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Longtime Wenham residents and empty nesters Tom and Huntley Skinner knew their 1949 ranch house was in need of an update with a more cohesive open layout for entertaining and a minimalist aesthetic. “We initially wanted to open up the space and create a feeling of bringing the outside in, since we back up to beautiful woods on the south side of the house,” recounts Huntley.

“Also, we wanted a calm, simple, uncluttered space that expressed a feeling of retreat from the business and noise of the outside world. Simple, efficient space was a priority. We didn’t need to increase the footprint of the house since our children had grown. We wanted to design mini pockets of small, intimate gathering areas.”

To help with the transformation and incorporate Tom’s affinity for sailing and Huntley’s love of Scandinavian design, they turned to architect and designer Katie Hutchison, owner of Warren, Rhode Island–based Katie Hutchison Studio.

“We read many books on designing small spaces and looked online to find an architect that was interested in the not-so-big-house concept,” explains Huntley, who once lived in Sweden. “Katie worked with us patiently and creatively to integrate the Scandinavian ideas with the sailing and sea concepts, as well as the open concept. Having a love of the sea and understanding the sailor minimalism was a fun addition.” 

When Hutchison, who has penned two design books, The New Small House and The New Cottage, initially saw the house, however, something immediately caught her attention. “When I first arrived and saw the existing house from the road, it had kind of a railroad-like presence and it was very long and skinny,” recalls Hutchison of the home with a breezeway and a garage that had been added in 1957.

“So the presentation to the street was not ideal and the main entrance to the house was in conflict with the entrance to this breezeway/garage, so when you arrived you would think, ‘now which door do I go to?’ and you never want to confuse the visitor on the main entrance. When you went in that entrance, on your right was the bedroom wing, and on the left was all the common spaces, but they were all broken up into little rooms.”

In addition to removing the existing garage and breezeway and adding a carport in a new location (which also doubles as a porch for breakfast and extra space for casual gatherings), it was important to take advantage of the light and create better sightlines.

They also worked with an existing wood-burning fireplace by adding a gas fireplace to the other side, and refreshed interior stairs that lead to the basement with a redesigned guardrail and refinished treads and risers. They repositioned the kitchen and opened up flat ceilings to make way for cathedral ceilings featuring steel tie rods for added architectural interest.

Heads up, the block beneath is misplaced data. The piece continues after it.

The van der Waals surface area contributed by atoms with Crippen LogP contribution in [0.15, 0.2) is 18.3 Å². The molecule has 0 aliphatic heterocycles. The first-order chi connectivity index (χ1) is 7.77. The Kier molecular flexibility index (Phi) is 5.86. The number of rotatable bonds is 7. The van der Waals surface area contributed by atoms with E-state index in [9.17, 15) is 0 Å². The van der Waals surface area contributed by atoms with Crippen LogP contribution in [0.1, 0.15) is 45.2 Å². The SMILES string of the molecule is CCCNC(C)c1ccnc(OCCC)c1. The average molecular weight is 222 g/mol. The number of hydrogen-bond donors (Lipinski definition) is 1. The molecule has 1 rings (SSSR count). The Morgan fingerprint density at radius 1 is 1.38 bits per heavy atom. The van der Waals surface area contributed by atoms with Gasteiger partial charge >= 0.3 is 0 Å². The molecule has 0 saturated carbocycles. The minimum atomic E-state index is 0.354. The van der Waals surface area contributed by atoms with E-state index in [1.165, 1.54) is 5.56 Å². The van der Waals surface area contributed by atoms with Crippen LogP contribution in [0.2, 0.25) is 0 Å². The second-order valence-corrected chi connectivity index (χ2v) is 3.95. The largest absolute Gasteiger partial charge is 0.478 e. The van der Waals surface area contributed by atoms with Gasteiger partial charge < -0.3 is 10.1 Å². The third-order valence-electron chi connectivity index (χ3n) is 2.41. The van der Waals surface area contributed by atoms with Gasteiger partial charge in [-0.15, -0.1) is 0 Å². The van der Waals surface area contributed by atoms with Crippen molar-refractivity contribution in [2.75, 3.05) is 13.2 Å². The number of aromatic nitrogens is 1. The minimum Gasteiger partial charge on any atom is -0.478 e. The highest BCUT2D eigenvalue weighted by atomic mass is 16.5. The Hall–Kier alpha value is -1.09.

“There’s something about them that evokes rigging and since Tom is a sailor, this seemed appropriate,” says Hutchison of the approximately 2,366-square-foot home now outfitted with pickled Oak floors. “We really reimagined their home in a new way. The prior interior was much more cluttered and the color palette was heavy. Part of their goal was that they really wanted a light, fresh, and airy feeling.”

In the kitchen, subtle marine-inspired hints are dotted throughout from a peel-and-stick jellyfish “Planktivore” pattern by Oliveira Textiles painted with C2 Paint’s “Cucumber,” to the tile backsplash design reminiscent of ocean waves.

Other deliberate touches include the bar top appointed with a sea glass-like Chroma resin panel in “Aloe” from 3form, “Atlantic” counter stools by O&G Studio that echo the lines of the steel tie rods, and modern beech horizontal plank sliding barn doors by Real Carriage Doors that neatly conceal a pantry workspace.

“I wanted a kitchen where I could converse with friends while preparing a meal, and a pantry with all the workhorses of life hidden,” explains Huntley. “The pantry is Tom’s kitchen with a sink and counter space for meal prep, and barista prep for his favorite coffee.”

The dining room is layered with a custom banquette with a beechwood top and recessed finger pulls to access storage, a pair of “Evan” chairs from Room & Board upholstered in Sunbrella’s “Silver” canvas fabric, and a custom trestle table designed by the couple’s friend Robert Hanlon of Walker Creek Artworks in Gloucester. “We wanted to be able to entertain eight to ten friends at a time comfortably,” says Huntley. “He worked with us to create an ash handmade table gatherings.”

The tranquil palette continues in the living room with glass “Portica” tables from Room & Board, a steel oiled fireplace surround, a “Sanna” chair from Room & Board in “Seafoam,” and window seat cushion and pillows in “Spiral Tide” by Oliveira Textiles. “We created storage spaces that reflected interior sailboat design, hence the seat storage in the dining area and other drop-down storage in the window seat benches,” says Huntley. “The knobs on the cupboards below the bookcases were taken from the original ranch.”

The couple, now settled into their reimagined home, is taking full advantage of every space. “We often speak of how we would change nothing because it was so well thought out and designed,” adds Huntley. “We sit at the kitchen bar for breakfast, take coffee breaks on the backyard deck, and sit in the dining room for dinner and evenings in the living room. Each space supports the rhythms of our daily life.”

Hutchison agrees: “For me, it’s the transformation and I remember the way it was [so dark and heavy]. When you walk in now, it has these lovely fresh areas, and you can see all the way out. I love that the openness is nuanced, thanks in part to the fireplaces and the interior basement stair, which allow for moments of discovery. It’s in harmony.”